What is the significance of the inclusion of the "play within the play" at the beginning of Six Characters?

Six Characters is an exercise in what Pirandello calls the "theater of the theater"—that is, theater that generates its drama out of the theater's elements, in this case, through the conflict between actors, manager and characters, and the missing author. For Pirandello, the theater is itself theatrical. That is, it is itself implicated in the forms and dynamics of the stage. This self-referential structure, that of a play about the play, is paralleled by another in the opening scene: the rehearsal of a play within a play. Both these plays belong to Pirandello. The inclusion of Mixing It Up and, later, a double of Pirandello himself, is self-indulgent. As Stanley Cavell notes, the work that would reflect on its own medium often interposes the figure of its author instead. Thus, in the rehearsal of Mixing, Pirandello soon appears as the maddening native playwright who "plays the fool" with everyone. Such fantasies of authorship are intrinsic to the literary work. The author is not only that which the characters search for, but, as Pirandello laments in his preface to the play, the spectator as well. "What does the author intend?" wonders the audience. "Who is this master who plays the fool with me?" Though absent, the author haunts the stage. He will not assume body like the characters but become a function or mask that circulates among the players.

The aborted excerpt of Mixing It Up also provides an allegory of sorts for Six Characters. As the Manager confusedly advises the Leading Man, the play is a "mixing up of the parts, according to which you who act your own part become the puppet of yourself." When he asks the actor if he understands, he replies: "I'm hanged if I do." Put otherwise, the actor who dons the mask becomes its hanged puppet. The actor's joke marks the presence of death in acting: in some sense, the animation of the persona involves the death of the person; the Character as somebody implies that the Actor is nobody. This brief exchange prefigures the advent of the Characters, who usurp the actors in terms of their life and reality.

What is the significance of Madame Pace's mysterious birth in Act 2? Can one describe it, as the Leading Lady does, as a "vulgar trick?"

The strangest action of Act 2 is undoubtedly the birth of Madame Pace through the medium of the coats and hats that the Father borrows from the company's actresses. Her conjuring immediately provokes protests from the company. An adherent to the standards of plausibility discussed earlier, the Leading Lady denounces the conjuring as a "vulgar trick": it breaks the verisimilitude of theatrical illusion. Even worse, such an expedient device betrays a weakness in playwriting. For the Father, however, this trick is an exercise in the magic that defines the stage. In a work concerned with reflecting on its own medium, Pace's birth evokes the mythic origins of theater—that of rite, ritual, and ceremony, the coats and mantles on show serving as the scene's talismans. As with the Characters, theater would enable crossings from the other world. Equipped with a pair of shears and "puffy oxygenated hair," Pace is almost a comic Fate.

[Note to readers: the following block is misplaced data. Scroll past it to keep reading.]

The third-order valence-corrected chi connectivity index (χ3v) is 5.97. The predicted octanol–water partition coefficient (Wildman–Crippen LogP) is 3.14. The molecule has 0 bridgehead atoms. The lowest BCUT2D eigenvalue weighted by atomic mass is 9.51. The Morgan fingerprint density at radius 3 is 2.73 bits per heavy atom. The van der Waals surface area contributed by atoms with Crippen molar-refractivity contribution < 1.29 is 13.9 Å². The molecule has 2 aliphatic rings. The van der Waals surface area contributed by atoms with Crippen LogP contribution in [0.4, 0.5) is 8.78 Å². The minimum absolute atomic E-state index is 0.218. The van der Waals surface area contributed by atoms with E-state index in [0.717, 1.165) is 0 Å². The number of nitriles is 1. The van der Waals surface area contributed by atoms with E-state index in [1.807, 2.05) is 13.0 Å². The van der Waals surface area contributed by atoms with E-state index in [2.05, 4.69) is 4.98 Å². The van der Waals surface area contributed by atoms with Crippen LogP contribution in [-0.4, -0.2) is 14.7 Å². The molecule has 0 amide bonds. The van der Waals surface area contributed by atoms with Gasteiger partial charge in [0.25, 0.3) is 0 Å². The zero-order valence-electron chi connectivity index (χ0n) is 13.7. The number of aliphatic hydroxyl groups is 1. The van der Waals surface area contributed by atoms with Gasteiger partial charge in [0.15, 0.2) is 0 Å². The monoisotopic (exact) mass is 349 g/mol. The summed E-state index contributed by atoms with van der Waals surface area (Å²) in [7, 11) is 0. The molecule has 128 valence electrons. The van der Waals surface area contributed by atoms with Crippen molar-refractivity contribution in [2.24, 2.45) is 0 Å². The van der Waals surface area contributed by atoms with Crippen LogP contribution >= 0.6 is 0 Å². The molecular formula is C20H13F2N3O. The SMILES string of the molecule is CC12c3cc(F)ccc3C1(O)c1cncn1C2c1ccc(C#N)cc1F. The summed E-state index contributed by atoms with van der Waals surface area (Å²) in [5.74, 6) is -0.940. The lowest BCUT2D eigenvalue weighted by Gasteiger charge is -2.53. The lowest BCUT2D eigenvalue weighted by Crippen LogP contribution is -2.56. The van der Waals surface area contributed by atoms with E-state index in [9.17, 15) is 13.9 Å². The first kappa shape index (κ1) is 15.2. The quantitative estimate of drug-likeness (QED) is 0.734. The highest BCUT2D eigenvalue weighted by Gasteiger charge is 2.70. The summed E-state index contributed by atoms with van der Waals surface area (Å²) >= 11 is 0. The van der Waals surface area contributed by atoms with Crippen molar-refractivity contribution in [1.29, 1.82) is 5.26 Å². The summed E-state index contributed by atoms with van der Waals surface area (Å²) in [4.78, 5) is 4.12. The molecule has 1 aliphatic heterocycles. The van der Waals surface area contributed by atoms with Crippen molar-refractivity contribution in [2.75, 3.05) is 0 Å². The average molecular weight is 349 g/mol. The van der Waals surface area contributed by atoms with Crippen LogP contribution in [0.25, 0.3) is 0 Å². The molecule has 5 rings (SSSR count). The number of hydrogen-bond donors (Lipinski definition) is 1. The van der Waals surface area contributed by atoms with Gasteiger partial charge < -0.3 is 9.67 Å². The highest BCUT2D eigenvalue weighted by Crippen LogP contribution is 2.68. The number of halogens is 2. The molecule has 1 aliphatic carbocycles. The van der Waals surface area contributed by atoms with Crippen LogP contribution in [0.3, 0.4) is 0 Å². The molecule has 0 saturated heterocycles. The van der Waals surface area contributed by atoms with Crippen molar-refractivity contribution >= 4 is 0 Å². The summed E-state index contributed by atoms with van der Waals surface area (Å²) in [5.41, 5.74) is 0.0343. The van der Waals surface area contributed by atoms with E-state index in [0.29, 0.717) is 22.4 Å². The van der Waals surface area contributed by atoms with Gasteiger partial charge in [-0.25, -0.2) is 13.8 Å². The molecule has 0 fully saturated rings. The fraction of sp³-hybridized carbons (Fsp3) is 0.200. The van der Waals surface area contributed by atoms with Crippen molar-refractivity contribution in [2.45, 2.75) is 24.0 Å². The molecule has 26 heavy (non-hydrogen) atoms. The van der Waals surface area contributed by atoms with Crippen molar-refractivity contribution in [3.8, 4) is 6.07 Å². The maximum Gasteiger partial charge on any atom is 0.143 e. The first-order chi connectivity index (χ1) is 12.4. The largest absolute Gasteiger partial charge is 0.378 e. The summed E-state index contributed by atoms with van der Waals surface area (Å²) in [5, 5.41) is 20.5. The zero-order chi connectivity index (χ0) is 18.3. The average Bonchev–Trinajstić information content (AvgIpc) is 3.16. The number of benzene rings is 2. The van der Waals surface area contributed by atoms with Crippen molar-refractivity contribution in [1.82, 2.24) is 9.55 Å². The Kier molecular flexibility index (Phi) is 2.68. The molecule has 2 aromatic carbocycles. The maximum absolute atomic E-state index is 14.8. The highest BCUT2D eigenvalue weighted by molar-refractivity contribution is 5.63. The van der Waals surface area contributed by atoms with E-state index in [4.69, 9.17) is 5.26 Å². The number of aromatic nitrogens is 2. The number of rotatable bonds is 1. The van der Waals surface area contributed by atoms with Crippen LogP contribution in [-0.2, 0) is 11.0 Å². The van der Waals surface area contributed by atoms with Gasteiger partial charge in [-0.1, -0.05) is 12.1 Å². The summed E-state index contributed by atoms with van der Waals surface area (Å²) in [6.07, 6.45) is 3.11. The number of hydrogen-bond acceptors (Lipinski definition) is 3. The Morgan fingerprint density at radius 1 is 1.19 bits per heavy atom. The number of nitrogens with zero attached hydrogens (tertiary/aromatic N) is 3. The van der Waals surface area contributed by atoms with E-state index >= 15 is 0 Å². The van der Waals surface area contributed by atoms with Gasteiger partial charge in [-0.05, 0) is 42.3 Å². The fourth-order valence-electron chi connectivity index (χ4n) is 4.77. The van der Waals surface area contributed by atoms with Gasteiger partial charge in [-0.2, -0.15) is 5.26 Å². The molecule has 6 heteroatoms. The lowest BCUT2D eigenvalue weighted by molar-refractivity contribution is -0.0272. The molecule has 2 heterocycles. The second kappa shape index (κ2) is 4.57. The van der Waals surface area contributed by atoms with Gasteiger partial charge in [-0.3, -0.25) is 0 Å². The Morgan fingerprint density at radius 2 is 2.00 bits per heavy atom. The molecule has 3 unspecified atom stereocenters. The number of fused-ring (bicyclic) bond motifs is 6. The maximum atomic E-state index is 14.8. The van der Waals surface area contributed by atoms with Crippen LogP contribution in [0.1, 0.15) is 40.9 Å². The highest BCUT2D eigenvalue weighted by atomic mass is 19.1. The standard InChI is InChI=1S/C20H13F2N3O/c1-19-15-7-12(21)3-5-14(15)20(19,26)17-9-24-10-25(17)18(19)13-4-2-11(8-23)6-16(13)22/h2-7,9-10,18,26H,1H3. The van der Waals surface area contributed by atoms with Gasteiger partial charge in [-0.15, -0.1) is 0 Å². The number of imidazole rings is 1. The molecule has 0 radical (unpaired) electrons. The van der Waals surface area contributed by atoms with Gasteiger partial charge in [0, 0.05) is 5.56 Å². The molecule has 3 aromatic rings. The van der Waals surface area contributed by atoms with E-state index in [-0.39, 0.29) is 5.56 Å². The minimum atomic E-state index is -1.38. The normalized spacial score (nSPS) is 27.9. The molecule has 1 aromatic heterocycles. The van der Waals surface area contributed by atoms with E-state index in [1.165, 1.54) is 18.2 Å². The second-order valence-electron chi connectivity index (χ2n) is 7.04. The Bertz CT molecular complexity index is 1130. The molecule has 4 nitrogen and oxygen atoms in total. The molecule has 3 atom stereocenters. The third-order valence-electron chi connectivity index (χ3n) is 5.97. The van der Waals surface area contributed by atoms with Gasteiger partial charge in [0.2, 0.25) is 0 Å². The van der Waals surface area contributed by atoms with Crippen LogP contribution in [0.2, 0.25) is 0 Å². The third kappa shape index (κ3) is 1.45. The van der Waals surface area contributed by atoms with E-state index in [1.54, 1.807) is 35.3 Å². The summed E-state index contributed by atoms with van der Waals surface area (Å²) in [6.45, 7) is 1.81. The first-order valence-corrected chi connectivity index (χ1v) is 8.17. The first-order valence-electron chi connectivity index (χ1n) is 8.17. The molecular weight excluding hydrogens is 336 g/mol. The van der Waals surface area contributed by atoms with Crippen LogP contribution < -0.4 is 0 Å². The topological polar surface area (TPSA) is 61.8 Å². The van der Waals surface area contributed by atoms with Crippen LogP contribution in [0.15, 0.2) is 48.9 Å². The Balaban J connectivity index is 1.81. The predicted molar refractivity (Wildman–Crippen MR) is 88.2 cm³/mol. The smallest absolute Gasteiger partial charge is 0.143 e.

In a "specious argument" from Act 3, the Father declares that while a Character is always somebody, man may be nobody. Explain this argument.

Throughout the play, the Father insists on the reality of the Characters, a reality that, as the stage notes indicate, inheres in their forms and expressions. The Father offers his most explicit meditation on the Character's reality in Act 2. Here he bristles at the Actors' use of the word "illusion" as it relies on its vulgar opposition to reality. He approaches the Manager in a sort of face-off to challenge this opposition, one that underpins his identity. He wonders whether the Manager can tell him who he is. Convinced of his self- identity, the Manager readily responds that he is himself. The Father believes otherwise. While the Character's reality is real, the Actors' is not; while the Character is somebody, man is nobody. Man is nobody because he is subject to time: his reality is fleeting, always ready to reveal itself as illusion, whereas the Character's reality remains fixed for eternity. Put otherwise, time enables an opposition between reality and illusion for man. Over time, man comes to identify erstwhile realities as illusion, whereas the Character exists in the timeless reality of art.